Motor vehicles today are more technologically advanced than ever before. Alerts warn us of objects in our blind spots; sophisticated infotainment systems facilitate communication at the touch of a button; automated features make it seem like a car could almost drive itself.

These features are designed to make driving safer – but are they working?

Too much trust in automation?

Recent research shows that automated features may not be as safe as people might think. In a small study, researchers found that drivers increasingly become distracted when a vehicle is equipped with driver assistance features. And the distraction becomes even more pronounced as drivers become more familiar with the systems.

The findings suggest that people may be putting too much trust in the automated features in their cars and trucks. Instead of paying attention and focusing on the road, drivers may be overly reliant on the vehicle to act for them.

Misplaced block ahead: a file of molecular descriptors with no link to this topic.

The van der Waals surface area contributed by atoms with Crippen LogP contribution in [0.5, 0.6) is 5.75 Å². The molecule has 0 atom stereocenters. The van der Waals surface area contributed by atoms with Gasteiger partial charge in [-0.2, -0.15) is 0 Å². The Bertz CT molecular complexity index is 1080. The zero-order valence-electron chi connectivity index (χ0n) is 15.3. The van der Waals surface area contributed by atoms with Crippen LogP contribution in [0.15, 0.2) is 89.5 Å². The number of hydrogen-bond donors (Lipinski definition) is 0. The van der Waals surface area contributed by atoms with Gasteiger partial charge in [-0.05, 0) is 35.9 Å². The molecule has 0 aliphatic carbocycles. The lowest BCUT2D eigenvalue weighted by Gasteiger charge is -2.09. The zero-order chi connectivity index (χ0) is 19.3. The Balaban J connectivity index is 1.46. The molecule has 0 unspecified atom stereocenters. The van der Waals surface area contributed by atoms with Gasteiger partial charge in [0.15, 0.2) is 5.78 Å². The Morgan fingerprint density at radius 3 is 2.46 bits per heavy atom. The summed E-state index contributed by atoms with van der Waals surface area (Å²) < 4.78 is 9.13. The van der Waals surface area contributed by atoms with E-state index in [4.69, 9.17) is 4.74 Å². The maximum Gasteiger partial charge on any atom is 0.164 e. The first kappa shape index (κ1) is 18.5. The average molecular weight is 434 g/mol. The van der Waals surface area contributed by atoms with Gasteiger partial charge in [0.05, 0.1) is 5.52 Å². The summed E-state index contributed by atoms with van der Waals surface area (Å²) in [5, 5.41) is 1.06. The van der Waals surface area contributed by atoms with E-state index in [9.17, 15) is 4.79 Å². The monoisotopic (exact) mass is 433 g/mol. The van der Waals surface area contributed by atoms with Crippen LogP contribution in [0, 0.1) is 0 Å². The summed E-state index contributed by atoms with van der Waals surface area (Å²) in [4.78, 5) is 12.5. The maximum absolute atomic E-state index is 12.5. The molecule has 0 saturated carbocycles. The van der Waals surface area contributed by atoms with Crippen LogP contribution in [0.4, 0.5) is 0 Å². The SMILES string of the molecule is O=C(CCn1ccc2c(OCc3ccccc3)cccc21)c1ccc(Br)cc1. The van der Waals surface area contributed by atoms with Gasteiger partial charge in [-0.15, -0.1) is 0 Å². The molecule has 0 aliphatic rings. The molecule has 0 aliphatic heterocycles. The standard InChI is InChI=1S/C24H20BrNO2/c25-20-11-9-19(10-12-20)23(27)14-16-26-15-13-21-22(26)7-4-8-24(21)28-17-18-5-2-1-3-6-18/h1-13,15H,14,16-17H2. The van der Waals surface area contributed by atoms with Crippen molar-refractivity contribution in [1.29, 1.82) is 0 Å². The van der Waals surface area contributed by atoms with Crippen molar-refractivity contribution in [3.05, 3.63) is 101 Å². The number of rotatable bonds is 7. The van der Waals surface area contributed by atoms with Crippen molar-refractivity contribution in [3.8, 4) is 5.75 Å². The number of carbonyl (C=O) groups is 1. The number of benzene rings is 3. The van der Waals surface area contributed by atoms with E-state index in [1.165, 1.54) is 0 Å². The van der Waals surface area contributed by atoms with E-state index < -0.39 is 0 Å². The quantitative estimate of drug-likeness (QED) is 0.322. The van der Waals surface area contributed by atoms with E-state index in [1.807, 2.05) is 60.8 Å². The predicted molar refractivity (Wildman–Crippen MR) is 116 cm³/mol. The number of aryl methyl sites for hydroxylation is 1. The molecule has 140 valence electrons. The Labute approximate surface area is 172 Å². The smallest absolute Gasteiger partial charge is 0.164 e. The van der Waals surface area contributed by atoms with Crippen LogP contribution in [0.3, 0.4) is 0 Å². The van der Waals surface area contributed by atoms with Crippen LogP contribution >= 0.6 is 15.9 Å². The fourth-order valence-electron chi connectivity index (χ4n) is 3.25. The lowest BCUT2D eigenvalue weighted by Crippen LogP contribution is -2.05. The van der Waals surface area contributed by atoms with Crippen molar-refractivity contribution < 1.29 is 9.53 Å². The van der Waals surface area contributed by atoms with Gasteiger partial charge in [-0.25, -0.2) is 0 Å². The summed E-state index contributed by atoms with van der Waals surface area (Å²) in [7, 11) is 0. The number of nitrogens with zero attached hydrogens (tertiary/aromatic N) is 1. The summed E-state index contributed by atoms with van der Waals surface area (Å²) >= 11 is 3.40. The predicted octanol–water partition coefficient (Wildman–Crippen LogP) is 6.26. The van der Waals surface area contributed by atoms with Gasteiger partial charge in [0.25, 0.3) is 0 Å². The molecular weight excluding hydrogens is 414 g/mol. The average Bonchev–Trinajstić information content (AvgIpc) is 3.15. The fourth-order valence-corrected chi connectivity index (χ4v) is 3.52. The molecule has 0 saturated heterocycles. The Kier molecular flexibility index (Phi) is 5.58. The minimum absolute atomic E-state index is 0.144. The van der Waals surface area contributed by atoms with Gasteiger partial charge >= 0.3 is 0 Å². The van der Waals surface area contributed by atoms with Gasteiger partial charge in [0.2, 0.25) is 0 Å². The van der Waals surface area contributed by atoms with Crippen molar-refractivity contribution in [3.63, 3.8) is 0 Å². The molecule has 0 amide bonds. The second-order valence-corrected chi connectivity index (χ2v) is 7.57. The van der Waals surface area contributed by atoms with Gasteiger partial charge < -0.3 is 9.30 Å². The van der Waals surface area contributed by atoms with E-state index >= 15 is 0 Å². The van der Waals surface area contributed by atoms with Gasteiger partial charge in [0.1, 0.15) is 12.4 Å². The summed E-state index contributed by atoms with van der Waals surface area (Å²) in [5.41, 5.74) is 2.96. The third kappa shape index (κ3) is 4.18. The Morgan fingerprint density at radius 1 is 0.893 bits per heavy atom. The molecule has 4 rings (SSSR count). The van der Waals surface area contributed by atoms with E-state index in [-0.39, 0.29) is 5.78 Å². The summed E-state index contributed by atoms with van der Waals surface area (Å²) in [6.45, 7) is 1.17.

Thus, drivers with newer vehicles can be more distracted and reckless behind the wheel than other motorists. And with this increased distraction comes an increased risk of a wreck.

Distracted drivers are dangerous drivers

Most drivers would never let go of the wheel and close their eyes while driving. However, that is essentially what people do when they turn their attention to a device or non-driving task.

For instance, a driver who is typing a text or opening the wrapping on a burger cannot react to a road hazard as quickly and safely as an attentive driver could. And scrolling through a music library or reaching in the back seat for something can make it all but impossible to safely operate a vehicle.

Driving a car with features like automatic braking does not give a motorist permission to stop paying attention to the road. This technology should augment safe driving habits, not replace them.

Unfortunately, too many drivers fail to recognize this and wind up causing a catastrophic wreck.

In these situations, victims of a distracted driver have options to pursue compensation for damages, as do their loved ones in the event of a fatal wreck. Of course, money is not going to undo injuries, but it can make it significantly easier for those affected by a negligent party to recover and move forward.